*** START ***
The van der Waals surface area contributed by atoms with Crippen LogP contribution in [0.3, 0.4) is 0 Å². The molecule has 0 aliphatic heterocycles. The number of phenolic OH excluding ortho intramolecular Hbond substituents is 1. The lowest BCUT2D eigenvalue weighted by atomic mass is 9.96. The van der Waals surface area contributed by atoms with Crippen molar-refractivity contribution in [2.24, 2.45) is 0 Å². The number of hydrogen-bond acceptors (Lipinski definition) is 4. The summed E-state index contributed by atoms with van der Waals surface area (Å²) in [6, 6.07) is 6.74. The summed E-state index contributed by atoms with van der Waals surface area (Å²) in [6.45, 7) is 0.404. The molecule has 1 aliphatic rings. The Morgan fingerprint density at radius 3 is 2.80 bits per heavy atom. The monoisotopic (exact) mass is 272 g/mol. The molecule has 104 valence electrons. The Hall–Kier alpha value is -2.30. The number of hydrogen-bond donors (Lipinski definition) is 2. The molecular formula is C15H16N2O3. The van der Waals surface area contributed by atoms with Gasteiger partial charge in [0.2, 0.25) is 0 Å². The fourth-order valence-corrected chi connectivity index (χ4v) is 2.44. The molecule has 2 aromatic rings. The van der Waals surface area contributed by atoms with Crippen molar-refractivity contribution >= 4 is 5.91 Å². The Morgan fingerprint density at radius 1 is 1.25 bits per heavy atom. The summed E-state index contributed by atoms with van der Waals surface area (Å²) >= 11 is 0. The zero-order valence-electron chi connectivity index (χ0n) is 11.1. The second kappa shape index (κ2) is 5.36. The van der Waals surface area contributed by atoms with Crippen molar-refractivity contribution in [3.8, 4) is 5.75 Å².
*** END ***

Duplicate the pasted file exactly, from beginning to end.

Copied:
The van der Waals surface area contributed by atoms with Crippen LogP contribution in [0.3, 0.4) is 0 Å². The molecule has 0 aliphatic heterocycles. The number of phenolic OH excluding ortho intramolecular Hbond substituents is 1. The lowest BCUT2D eigenvalue weighted by atomic mass is 9.96. The van der Waals surface area contributed by atoms with Crippen molar-refractivity contribution in [2.24, 2.45) is 0 Å². The number of hydrogen-bond acceptors (Lipinski definition) is 4. The summed E-state index contributed by atoms with van der Waals surface area (Å²) in [6, 6.07) is 6.74. The summed E-state index contributed by atoms with van der Waals surface area (Å²) in [6.45, 7) is 0.404. The molecule has 1 aliphatic rings. The Morgan fingerprint density at radius 3 is 2.80 bits per heavy atom. The monoisotopic (exact) mass is 272 g/mol. The molecule has 104 valence electrons. The Hall–Kier alpha value is -2.30. The number of hydrogen-bond donors (Lipinski definition) is 2. The molecular formula is C15H16N2O3. The van der Waals surface area contributed by atoms with Gasteiger partial charge in [0.2, 0.25) is 0 Å². The fourth-order valence-corrected chi connectivity index (χ4v) is 2.44. The molecule has 2 aromatic rings. The van der Waals surface area contributed by atoms with Crippen molar-refractivity contribution >= 4 is 5.91 Å². The Morgan fingerprint density at radius 1 is 1.25 bits per heavy atom. The summed E-state index contributed by atoms with van der Waals surface area (Å²) >= 11 is 0. The zero-order valence-electron chi connectivity index (χ0n) is 11.1. The second kappa shape index (κ2) is 5.36. The van der Waals surface area contributed by atoms with Crippen molar-refractivity contribution in [3.8, 4) is 5.75 Å².